The wastewater sector, previously under the Communal Services Agency (CSA) and now under the Ministry of Housing and Communal Services (MHCS), has endured dysfunctional and fragmented regulatory and institutional frameworks, poor inter-agency coordination, limited sector planning, unclear regulatory compliance, and ineffective enforcement. Effluent discharge compliance is deficient throughout the province due to the following limitations: (i) laboratory funding and capacity, and (ii) monitoring and enforcement of state agencies. The performance of the local water and wastewater utilities ( vodokanals') has been poor, lacking a performance-based management focus and accountability resulting in limited staff incentives and high turnover. Funding constraints for capital investments and operation and maintenance (O&M) have been severely exacerbated by low tariff levels, limited public funding, and a virtually absent private sector. Significant urban-rural inequalities exist in wastewater service provision. Stakeholder involvement is limited. Concepts of environmental protection and climate adaptation and resilience are yet to be well understood. These deficiencies limit the wastewater service delivery, potentially posing environmental deterioration, public health threats, and constrained economic growth.

Sector reforms. With support from the Asian Development Bank (ADB) and other development partners, the Government of Uzbekistan (government) has responded by reorganizing water supply and sanitation (WSS) sector institutions along with implementing sector-wide management, financial and cost recovery reforms. In Tashkent province reforms have led to the operationalization of the Tashkent Provincial Suvokova (TPS) responsible for all WSS services in the province. A recent strategic presidential resolution prioritizes the continued modernization of the WSS in Uzbekistan by (i) adopting new and innovative business models for the utility management including public-private partnership (PPP); (ii) introducing information and communication technologies (ICT) such as geographic information system (GIS), supervisory control and data acquisition, and modern metering devices; (iii) adopting a new tariff policy that ensures full cost recovery over time, which will attract private sector participation and resources; and (iv) conducting advanced training programs. To ensure environmental sustainability, the government is considering expanding the mandate of the Clean Drinking Water Foundation to cover both the development of water supply and sewage systems. In recent years, the World Bank, the Islamic Development Bank, Arab Coordination Group, Swiss State Secretariat for Economic Affairs, and Swiss Agency for Development and Cooperation have also been working in the WSS sector in other regions of Uzbekistan.

Priority needs. Despite substantial progress in the water supply subsector, severe wastewater treatment deficiencies exist throughout the province. The existing wastewater systems in six major cities of (i) Akhangaran, Almalyk, and Angren (discharge into the Akhangaran river); (ii) Chirchik and Yangiyul (discharge into the Chirchik river); and (iii) Bekabod (discharges into the Syr Darya river) have been prioritized by the government for rehabilitation because of their relative size, economic significance, and the extent of environmental damage caused by wastewater effluent discharges. Immediate action is needed in the district urban center of Chinaz, located downstream Chirchik river where the existing centralized wastewater system failed, threatening public health. The rural areas also need sanitation improvement by transitioning to septic tank systems, rationalizing and expanding septage collection and disposal services, and improving public awareness and engagement. Further institutional support is required to strengthen TPS' wastewater planning, help establish an industrial sewer inspection and monitoring system, explore possible wastewater reuse approaches, pilot decentralized wastewater system best practices and develop training programs for wastewater management capacity building.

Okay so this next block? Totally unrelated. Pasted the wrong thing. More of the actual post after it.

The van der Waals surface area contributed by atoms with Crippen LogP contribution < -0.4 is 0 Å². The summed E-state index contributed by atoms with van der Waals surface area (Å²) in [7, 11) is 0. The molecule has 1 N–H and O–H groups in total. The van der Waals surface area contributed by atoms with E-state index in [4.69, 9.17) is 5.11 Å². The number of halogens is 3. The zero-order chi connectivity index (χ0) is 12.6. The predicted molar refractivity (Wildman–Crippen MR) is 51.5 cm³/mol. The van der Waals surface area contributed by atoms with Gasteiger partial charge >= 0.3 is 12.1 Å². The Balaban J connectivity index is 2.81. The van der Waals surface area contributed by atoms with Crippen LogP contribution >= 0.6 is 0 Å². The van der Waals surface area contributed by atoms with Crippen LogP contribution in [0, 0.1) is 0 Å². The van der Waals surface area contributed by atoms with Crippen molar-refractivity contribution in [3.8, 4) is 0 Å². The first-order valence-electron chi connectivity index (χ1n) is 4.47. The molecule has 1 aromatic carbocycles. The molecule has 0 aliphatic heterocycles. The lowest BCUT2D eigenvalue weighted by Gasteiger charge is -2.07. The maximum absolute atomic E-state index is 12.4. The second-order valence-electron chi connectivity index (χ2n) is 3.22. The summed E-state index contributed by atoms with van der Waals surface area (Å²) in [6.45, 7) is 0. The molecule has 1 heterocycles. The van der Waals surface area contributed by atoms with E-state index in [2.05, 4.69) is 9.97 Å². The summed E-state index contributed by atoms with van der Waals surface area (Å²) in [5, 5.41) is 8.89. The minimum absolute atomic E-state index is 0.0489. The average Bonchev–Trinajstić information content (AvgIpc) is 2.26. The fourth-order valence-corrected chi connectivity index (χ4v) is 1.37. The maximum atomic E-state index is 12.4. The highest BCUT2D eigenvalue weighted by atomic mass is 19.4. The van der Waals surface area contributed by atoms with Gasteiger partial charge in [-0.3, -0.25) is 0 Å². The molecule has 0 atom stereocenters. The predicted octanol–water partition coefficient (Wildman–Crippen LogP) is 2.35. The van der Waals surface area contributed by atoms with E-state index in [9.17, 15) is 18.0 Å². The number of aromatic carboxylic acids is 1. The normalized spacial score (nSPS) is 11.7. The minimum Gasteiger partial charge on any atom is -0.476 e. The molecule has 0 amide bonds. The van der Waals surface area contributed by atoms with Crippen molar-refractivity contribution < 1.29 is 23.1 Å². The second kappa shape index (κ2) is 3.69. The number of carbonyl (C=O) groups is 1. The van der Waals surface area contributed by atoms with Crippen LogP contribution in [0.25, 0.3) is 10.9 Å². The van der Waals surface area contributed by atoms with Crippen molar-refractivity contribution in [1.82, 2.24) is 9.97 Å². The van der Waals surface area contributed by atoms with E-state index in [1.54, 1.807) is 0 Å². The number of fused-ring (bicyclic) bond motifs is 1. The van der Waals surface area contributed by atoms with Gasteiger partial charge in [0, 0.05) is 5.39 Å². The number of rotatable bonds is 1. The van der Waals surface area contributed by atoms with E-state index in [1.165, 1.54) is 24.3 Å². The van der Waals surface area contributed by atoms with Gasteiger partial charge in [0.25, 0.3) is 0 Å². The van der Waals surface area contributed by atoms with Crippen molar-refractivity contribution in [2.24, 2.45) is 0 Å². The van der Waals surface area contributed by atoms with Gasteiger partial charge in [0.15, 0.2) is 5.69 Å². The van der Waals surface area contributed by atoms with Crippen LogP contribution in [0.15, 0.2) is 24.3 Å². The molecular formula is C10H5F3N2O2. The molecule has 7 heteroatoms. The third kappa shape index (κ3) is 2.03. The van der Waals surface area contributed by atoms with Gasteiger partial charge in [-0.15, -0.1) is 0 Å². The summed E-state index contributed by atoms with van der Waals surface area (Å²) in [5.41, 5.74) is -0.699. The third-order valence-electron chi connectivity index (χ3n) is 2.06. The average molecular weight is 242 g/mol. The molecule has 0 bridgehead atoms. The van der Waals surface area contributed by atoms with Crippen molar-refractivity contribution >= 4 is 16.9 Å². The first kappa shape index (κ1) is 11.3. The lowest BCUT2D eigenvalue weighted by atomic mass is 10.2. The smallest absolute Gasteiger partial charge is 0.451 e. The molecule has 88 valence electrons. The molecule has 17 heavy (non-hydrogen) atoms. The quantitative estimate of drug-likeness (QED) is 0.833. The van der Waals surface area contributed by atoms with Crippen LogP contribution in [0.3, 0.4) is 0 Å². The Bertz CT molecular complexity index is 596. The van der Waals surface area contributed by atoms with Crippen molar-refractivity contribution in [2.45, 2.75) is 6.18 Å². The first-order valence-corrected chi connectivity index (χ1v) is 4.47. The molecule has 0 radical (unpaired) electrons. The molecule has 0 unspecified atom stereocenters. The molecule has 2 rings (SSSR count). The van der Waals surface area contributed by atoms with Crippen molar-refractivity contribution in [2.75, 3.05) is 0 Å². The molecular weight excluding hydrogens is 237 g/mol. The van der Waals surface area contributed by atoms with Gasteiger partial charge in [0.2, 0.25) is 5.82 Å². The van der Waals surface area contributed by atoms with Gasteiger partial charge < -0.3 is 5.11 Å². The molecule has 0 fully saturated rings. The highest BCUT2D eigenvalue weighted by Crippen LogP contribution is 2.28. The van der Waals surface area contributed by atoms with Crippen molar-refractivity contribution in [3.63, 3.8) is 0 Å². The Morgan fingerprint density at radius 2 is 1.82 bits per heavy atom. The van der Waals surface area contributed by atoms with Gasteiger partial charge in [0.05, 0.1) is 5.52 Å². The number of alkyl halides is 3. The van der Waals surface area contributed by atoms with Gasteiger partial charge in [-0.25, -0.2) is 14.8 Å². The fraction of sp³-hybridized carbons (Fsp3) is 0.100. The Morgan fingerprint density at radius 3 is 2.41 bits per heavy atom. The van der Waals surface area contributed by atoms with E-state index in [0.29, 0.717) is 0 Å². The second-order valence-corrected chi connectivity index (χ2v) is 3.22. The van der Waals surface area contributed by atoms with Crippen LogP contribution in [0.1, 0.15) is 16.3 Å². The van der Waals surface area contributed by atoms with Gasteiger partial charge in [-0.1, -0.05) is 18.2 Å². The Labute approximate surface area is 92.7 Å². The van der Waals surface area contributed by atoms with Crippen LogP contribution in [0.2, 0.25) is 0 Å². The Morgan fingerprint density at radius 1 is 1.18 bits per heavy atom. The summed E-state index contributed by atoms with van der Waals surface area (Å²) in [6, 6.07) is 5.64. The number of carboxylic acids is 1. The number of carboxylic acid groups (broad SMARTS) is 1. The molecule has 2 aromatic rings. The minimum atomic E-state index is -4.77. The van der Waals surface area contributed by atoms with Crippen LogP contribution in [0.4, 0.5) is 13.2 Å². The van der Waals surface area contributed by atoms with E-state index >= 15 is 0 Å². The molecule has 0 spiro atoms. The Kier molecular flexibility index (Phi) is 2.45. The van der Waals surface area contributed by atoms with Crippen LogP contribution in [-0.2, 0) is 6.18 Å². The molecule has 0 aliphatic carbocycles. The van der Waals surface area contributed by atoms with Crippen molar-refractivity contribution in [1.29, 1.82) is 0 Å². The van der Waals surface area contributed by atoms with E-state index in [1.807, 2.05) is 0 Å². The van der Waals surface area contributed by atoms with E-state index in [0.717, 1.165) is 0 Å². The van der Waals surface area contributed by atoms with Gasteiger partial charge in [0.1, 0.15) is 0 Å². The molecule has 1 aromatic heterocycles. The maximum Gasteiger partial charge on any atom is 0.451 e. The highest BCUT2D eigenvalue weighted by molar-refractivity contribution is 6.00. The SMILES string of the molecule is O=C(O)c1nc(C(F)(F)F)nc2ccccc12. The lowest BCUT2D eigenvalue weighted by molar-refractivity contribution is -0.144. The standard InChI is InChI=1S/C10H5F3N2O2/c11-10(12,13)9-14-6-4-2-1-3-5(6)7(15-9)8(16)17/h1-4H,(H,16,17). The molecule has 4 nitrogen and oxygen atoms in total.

Impact Environment, health, and living conditions in Tashkent province improved.
Outcome Access to reliable wastewater services in the cities of Angren, Akhangaran, Almalyk, Chirchik, Bekabod, Yangiyul and the Chinaz urban center of Tashkent province improved and expanded.
Outputs

Centralized urban wastewater systems in the cities of Angren, Akhangaran, Almalyk, Chirchik, Bekabod, Yangiyul and the Chinaz urban center improved

Decentralized wastewater disposal systems in rural settlements of Chinaz and Yangiyul districts improved

TPS wastewater management and project implementation capacity strengthened

Geographical Location Tashkent
Safeguard Categories
Environment B
Involuntary Resettlement B
Indigenous Peoples C
Summary of Environmental and Social Aspects
Environmental Aspects
Involuntary Resettlement
Indigenous Peoples
Stakeholder Communication, Participation, and Consultation
During Project Design
During Project Implementation
Responsible ADB Officer Kim, Jung Ho
Responsible ADB Department Central and West Asia Department
Responsible ADB Division Urban Development and Water Division, CWRD
Timetable
Concept Clearance 02 Mar 2019
Fact Finding 16 Mar 2020 to 30 Mar 2020
MRM 02 Jul 2020
Approval -
Last Review Mission -
Last PDS Update 07 Mar 2019